approaches to American Studies with political and legal ones, in a manner that
might benefit these new projects in some small way."
Former and current MAS students Anja Milde, Cristina Mustea and Jiawei
Mao presented their theses during the Ph.D. colloquium in Oberflockenbach, June
6 and 7.
Blessed with sunshine and a mild
summer breeze, participants of the HCA Ph.D. program in American Studies,
together with teachers and students, convened on June 6 and 7 for the fifth annual
Ph.D. colloquium at the Curt-Engelhorn-Seminarzentrum in Oberflockenbach. The
Seminarzentrum, formerly the home of the Italian-born chansonnier Caterina
Valente and acquired by our benefactor Curt Engelhorn, continues to serve as a
favorite retreat for numerous study groups affiliated with the University of
Heidelberg, among them the HCA Ph.D. program. As in previous years, the
colloquium listened to exciting talks, witnessed stimulating discussions and
brought together a wide range of speakers and topics, thereby living up to the
intercultural and interdisciplinary mission of our institute.
The first panel Literary & Intellectual Interventions featured two Ph.D.
candidates from the English Department, Tamara Treichel and Tobias Endler. They
were followed by two HCA Ph.D. students, Cristina Mustea and Karsten Senkbeil,
who presented their ongoing research in the field of Popular Culture & the Media. For the next panel which focused
on Civil Rights at Home and Abroad,
the floor was yielded to two young historians associated with the HCA, Anja
Milde and Alexander Vazansky. Florian Pressler and Jiawei Mao, historians also,
concluded the event with talks exploring different aspects of U.S. Foreign Economic Policy.
After the final panel, the
participants left Oberflockenbach thoroughly satisfied. Apart from giving
informed advice to panelists of diverse disciplinary backgrounds, the
colloquium members managed to create a supportive and intellectually engaging
atmosphere worthy of a true community of scholars.
Curt Engelhorn supports American Studies in Heidelberg with 400,000 EUR annually for the next ten years.
generous sponsors of American Studies at the University
of Heidelberg, honorary senator Curt
Engelhorn, and his wife Heidemarie, have decided to put their support for the Heidelberg Center for American Studies (HCA) on a
solid, long-term financial footing. They
will provide the HCA with 400,000 EUR annually for the next ten years with a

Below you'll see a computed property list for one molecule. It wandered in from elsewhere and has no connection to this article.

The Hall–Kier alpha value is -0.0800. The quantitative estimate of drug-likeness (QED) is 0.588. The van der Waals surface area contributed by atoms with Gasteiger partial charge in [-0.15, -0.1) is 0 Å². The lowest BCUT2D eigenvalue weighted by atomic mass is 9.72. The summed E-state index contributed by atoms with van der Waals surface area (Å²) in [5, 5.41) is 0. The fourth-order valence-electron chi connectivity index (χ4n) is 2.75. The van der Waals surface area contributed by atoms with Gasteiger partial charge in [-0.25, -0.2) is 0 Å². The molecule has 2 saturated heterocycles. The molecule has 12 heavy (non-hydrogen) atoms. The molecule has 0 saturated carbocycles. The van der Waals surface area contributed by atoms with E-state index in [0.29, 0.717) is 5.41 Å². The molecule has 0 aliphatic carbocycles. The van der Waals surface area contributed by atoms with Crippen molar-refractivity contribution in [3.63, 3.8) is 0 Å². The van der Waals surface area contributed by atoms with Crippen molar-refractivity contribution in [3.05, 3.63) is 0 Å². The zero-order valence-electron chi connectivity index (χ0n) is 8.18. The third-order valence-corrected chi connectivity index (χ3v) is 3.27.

prospect of extending that period even further. This guarantees the future of
the HCA as a unique public-private partnership in the humanities and social
sciences in Germany.
many years, Curt Engelhorn has rendered outstanding services as a patron of the
Rhein-Neckar metropolitan region, especially through his support of the Reiss-Engelhorn Museum
in Mannheim and the expansion of American
Studies in Heidelberg. Thanks to his consistent backing of the
Schurman Library for American History, the endowment of the Curt-Engelhorn
Chair for American History, and the sustained support of the HCA, Heidelberg has emerged as
the leading center for American Studies in Baden-Württemberg.
for further information.
The fifth HCA
was held April 21–25. This time it welcomed twenty young scholars from Europe
and the United States who
came to Heidelberg
to present their Ph.D. projects and swap ideas with their peers.
Torsten Kathke arrived in Heidelberg from Munich,
where he is working on his Ph.D. thesis “Wires That Bind: Democracy and
Nationhood on the American Periphery, 1877-1914.” Here are some impressions he
took back with him to the Bavarian capital: “The HCA Spring Academy is that rare find. It's a
meticulously planned and run event, but never impersonal. The schedule is set
up with people in mind, not checkboxes or to-do lists. Still, it's a challenge
– it might find you lost or confused at any given moment, but then you won't be
the only one. If all you wanted was a different take you'll instead get a
dozen. The very international, very diverse crowd you'll meet will lead you to
question your obvious truths and tried-and-true thoughts, and you'll be glad
you had that opportunity. How anyone could complete a Ph.D. project without
such feedback I will never know. That particular kind of blissful ignorance
deserves the loudest of cheers and a giant, all-caps THANK YOU!”
It might also warrant mentioning
that 11 alumni from previous Spring Academy conferences returned to Heidelberg as participants in the Annual
Convention of the German Association for American Studies, held here May 15–18,
on which we reported in the last MAS Newsletter.
Heidelberg Center for American Studies (HCA)
Curt und Heidemarie Engelhorn Palais
Tel.: + 49 6221 543710